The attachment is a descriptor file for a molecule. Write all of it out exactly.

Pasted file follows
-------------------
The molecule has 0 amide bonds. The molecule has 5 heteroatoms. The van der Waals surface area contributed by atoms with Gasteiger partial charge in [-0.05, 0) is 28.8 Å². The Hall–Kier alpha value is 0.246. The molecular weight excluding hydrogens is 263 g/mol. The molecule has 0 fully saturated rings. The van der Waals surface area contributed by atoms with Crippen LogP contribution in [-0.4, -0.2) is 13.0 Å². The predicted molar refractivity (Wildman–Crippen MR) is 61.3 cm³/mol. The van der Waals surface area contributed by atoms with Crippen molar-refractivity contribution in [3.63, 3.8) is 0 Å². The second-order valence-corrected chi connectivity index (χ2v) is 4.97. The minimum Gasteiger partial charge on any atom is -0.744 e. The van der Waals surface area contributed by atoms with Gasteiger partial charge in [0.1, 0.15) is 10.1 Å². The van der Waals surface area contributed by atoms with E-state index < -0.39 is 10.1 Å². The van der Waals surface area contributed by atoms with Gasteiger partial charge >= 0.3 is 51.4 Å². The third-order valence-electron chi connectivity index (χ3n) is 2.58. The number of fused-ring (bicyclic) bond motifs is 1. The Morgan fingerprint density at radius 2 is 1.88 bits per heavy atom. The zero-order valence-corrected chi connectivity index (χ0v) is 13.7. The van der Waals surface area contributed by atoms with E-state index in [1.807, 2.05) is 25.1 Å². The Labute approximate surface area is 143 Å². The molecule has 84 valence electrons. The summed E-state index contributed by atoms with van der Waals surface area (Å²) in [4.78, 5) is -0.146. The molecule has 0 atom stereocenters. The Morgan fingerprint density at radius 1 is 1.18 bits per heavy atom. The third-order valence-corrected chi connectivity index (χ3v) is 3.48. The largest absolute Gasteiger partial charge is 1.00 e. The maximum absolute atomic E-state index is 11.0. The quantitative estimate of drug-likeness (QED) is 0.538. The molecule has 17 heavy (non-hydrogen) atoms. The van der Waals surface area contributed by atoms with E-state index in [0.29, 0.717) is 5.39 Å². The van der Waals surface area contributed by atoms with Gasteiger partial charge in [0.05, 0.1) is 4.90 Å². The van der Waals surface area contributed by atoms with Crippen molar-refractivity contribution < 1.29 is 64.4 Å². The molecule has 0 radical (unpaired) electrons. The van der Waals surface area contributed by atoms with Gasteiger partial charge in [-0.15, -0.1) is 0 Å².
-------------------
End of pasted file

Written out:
The molecule has 0 amide bonds. The molecule has 5 heteroatoms. The van der Waals surface area contributed by atoms with Gasteiger partial charge in [-0.05, 0) is 28.8 Å². The Hall–Kier alpha value is 0.246. The molecular weight excluding hydrogens is 263 g/mol. The molecule has 0 fully saturated rings. The van der Waals surface area contributed by atoms with Crippen LogP contribution in [-0.4, -0.2) is 13.0 Å². The predicted molar refractivity (Wildman–Crippen MR) is 61.3 cm³/mol. The van der Waals surface area contributed by atoms with Crippen molar-refractivity contribution in [3.63, 3.8) is 0 Å². The second-order valence-corrected chi connectivity index (χ2v) is 4.97. The minimum Gasteiger partial charge on any atom is -0.744 e. The van der Waals surface area contributed by atoms with Gasteiger partial charge in [0.1, 0.15) is 10.1 Å². The van der Waals surface area contributed by atoms with E-state index < -0.39 is 10.1 Å². The van der Waals surface area contributed by atoms with Gasteiger partial charge >= 0.3 is 51.4 Å². The third-order valence-electron chi connectivity index (χ3n) is 2.58. The number of fused-ring (bicyclic) bond motifs is 1. The Morgan fingerprint density at radius 2 is 1.88 bits per heavy atom. The zero-order valence-corrected chi connectivity index (χ0v) is 13.7. The van der Waals surface area contributed by atoms with E-state index in [1.807, 2.05) is 25.1 Å². The Labute approximate surface area is 143 Å². The molecule has 84 valence electrons. The summed E-state index contributed by atoms with van der Waals surface area (Å²) in [4.78, 5) is -0.146. The molecule has 0 atom stereocenters. The Morgan fingerprint density at radius 1 is 1.18 bits per heavy atom. The third-order valence-corrected chi connectivity index (χ3v) is 3.48. The largest absolute Gasteiger partial charge is 1.00 e. The maximum absolute atomic E-state index is 11.0. The quantitative estimate of drug-likeness (QED) is 0.538. The molecule has 17 heavy (non-hydrogen) atoms. The van der Waals surface area contributed by atoms with E-state index in [0.29, 0.717) is 5.39 Å². The van der Waals surface area contributed by atoms with Gasteiger partial charge in [0.05, 0.1) is 4.90 Å². The van der Waals surface area contributed by atoms with Crippen molar-refractivity contribution < 1.29 is 64.4 Å². The molecule has 0 radical (unpaired) electrons. The van der Waals surface area contributed by atoms with Gasteiger partial charge in [-0.15, -0.1) is 0 Å².